A book for a rupee: The dream was once a reality

When time changes, things change. Sometimes they change for the better. The rise of the internet and the ubiquity of computers is one of those changes. Our lives have become immeasurably comfortable by their arrival.

However, sometimes change can make certain things difficult than they were before. One of these changes has drastically changed a key part of people’s lives in the past few years.

We are talking about the near exodus of book rental shops and public libraries from our country, especially urban India. Before we delve into why the rental shops disappeared, let's understand why they were unbelievably convenient in the first place.

The days of book rentals

How did book rentals work and why were they so successful?

The system was pretty simple. Book rental shops gave away books, usually for a day. They usually charged a flat fee. A rupee at most shops, two at others. The point was, nobody had to pay a ridiculous amount of money to buy a book. You could rent a book and see if it was good or not. If the latter was the case, just return the book. Not much money lost.

The system was designed keeping the convenience of readers in mind. This way, many young children and adults got the chance to read some of the greatest works ever written by renowned authors. Even if you lived in a small town in UP, you could still see the world through a whole new perspective by reading a book by Charles Dickens or Joseph Conrad. In a way, one could connect with the world outside in a much more meaningful way.

By the time most children finished their education, they had read a ton of books each with a redeeming value of its own.

George RR Martin once wrote that a person who doesn't read lives one life. A person who reads lives a thousand. If that is truly the case, children who read all those books from the rental shop laid a great foundation to their adult lives.

The scene today

So what is happening now?

Well, sad as it is, the book rental system is now gone. There are no more corner shops which give out books for rent at dirt cheap prices. Instead, we now have swanky glass door bookshops selling books at premium prices. We also have high profile e-commerce websites selling books, again at premium prices.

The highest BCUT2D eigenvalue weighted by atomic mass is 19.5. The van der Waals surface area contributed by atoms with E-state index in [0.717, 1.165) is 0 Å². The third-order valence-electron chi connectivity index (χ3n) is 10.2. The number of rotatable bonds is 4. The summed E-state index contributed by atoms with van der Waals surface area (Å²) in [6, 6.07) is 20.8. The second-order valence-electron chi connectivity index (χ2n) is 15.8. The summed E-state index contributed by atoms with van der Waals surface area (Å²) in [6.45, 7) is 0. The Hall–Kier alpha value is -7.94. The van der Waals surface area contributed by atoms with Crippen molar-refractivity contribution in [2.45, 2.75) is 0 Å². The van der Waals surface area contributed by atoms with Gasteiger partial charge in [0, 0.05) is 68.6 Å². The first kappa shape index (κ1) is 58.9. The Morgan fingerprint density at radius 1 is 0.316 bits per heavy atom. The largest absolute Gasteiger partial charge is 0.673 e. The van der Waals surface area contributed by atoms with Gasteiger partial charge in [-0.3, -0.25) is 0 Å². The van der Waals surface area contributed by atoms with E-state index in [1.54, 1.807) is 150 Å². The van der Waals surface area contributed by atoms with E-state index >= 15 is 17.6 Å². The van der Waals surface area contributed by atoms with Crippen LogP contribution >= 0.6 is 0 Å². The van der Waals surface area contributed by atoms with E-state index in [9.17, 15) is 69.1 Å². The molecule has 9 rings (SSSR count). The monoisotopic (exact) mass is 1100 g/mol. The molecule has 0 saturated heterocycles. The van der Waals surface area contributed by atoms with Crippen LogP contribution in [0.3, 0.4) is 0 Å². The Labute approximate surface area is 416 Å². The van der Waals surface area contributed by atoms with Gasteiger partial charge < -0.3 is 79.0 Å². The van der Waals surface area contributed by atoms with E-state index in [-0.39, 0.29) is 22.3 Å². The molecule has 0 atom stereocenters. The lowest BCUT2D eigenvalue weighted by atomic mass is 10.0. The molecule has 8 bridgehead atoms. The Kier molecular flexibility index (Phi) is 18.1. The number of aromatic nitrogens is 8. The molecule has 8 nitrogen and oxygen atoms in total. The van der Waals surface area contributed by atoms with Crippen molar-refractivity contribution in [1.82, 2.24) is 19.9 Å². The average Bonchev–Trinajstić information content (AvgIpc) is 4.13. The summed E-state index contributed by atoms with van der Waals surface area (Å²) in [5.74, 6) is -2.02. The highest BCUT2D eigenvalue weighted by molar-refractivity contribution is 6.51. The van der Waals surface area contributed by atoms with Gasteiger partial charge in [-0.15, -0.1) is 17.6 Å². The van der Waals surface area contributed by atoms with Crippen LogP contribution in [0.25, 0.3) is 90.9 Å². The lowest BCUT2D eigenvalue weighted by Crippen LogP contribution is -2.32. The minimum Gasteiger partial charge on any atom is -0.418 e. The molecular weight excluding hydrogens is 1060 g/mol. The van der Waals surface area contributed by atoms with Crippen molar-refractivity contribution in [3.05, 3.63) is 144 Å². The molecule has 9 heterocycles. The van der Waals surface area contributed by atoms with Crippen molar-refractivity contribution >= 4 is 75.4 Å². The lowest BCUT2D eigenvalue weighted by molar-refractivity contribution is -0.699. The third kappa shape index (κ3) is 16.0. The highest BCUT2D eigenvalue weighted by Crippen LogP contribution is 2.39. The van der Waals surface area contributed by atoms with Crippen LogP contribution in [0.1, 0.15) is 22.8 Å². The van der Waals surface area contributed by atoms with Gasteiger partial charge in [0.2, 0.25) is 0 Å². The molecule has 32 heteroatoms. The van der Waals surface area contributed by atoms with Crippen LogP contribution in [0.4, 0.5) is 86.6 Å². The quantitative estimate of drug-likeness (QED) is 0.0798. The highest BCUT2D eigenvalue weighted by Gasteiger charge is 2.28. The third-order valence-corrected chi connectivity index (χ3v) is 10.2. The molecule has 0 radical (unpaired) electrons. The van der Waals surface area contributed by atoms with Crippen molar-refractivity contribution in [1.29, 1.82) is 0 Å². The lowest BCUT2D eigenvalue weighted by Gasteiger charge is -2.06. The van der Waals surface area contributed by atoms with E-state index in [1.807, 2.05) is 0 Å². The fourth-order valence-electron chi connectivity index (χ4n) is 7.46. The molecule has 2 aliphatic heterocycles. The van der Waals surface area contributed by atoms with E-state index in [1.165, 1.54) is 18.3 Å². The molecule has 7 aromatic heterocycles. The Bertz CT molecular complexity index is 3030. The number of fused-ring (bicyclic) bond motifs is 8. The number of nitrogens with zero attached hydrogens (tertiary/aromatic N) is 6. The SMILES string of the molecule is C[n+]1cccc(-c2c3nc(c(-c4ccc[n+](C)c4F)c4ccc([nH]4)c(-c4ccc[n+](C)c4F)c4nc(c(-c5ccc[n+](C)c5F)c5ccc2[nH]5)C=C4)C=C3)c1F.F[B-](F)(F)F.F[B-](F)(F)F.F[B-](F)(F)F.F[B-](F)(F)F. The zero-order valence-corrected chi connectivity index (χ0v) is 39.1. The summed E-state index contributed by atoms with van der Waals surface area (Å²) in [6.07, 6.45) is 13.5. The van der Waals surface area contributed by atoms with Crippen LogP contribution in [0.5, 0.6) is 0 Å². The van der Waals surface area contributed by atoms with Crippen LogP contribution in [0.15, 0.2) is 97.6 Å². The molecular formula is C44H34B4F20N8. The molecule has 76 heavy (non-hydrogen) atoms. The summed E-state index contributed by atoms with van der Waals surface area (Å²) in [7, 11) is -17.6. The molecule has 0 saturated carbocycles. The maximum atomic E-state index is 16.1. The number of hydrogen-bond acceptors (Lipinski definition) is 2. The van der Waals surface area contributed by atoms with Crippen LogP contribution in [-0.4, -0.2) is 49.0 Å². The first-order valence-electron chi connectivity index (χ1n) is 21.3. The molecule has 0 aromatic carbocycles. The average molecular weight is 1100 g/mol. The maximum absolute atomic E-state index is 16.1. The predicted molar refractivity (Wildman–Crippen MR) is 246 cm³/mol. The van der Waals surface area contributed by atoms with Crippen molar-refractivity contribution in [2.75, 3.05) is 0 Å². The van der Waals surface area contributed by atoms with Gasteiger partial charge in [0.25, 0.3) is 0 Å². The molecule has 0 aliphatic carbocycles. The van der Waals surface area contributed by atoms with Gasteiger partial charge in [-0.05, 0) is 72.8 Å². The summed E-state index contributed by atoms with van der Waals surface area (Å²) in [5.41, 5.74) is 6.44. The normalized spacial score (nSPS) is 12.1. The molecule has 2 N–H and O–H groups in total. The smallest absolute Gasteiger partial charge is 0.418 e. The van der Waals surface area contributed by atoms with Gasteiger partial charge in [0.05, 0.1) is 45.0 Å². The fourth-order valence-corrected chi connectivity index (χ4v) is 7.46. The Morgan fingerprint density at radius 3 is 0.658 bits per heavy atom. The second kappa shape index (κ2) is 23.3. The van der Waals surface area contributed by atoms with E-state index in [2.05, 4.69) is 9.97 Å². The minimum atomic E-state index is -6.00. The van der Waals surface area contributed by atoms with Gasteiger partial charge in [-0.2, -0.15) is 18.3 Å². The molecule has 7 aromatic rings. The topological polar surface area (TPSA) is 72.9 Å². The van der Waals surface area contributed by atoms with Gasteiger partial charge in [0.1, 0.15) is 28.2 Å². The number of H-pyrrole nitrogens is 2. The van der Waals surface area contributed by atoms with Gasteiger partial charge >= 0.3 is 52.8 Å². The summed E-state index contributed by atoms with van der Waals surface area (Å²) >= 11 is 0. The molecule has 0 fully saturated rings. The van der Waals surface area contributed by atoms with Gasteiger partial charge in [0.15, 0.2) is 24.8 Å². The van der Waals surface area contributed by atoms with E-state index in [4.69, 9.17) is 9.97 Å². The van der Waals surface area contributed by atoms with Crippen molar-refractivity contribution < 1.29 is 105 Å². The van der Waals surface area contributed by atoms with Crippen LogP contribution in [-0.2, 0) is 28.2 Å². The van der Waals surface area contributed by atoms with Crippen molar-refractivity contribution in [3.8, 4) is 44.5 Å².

In short, if someone wants to read a book, the premium price has to be paid. The price can vary, but on an average, at least one fifty rupees have to be spent to get a book.

One fifty. It was five to ten bucks in the good old days.

So what happened?

If everything became better with time and technology, what happened to literature? How did something so easy at the time become an expensive and elitist exercise?

The result we see now is painfully obvious. Book sales in India have dropped drastically. Most people who would otherwise be open to reading books stopped reading altogether because prices became too steep. For a hundred and fifty rupees, a young working Indian can buy a pizza and watch a movie at home. Who would care to spend it on a book?

Enter TaccoMacco: Reimagining the long gone book rental system

We are not pioneers of anything new. Instead, we are re-engineering the book rental system for the current millennial generation. TaccoMacco is bringing back some of the best parts of the book rental system. Some of these parts are:

1. Timeshare Reading - Just like the book rental system of the past, TaccoMacco is renting some of the best stories in the history of English and Hindi literature to readers, not to mention an array of stories written by young and upcoming writers in India.

2. Incredible pricing - We want to make sure everyone is able to get access to quality literature, irrespective of the spending power.

3. Reading experience - Rental bookshops were not all about being cheap and accessible. Friends used to gather there, peer over book covers and fight over who gets to take a given book. It was a place where buddies discussed stories and heroes. TaccoMacco strives to bring the same experience to readers again, this time on through a slick mobile app.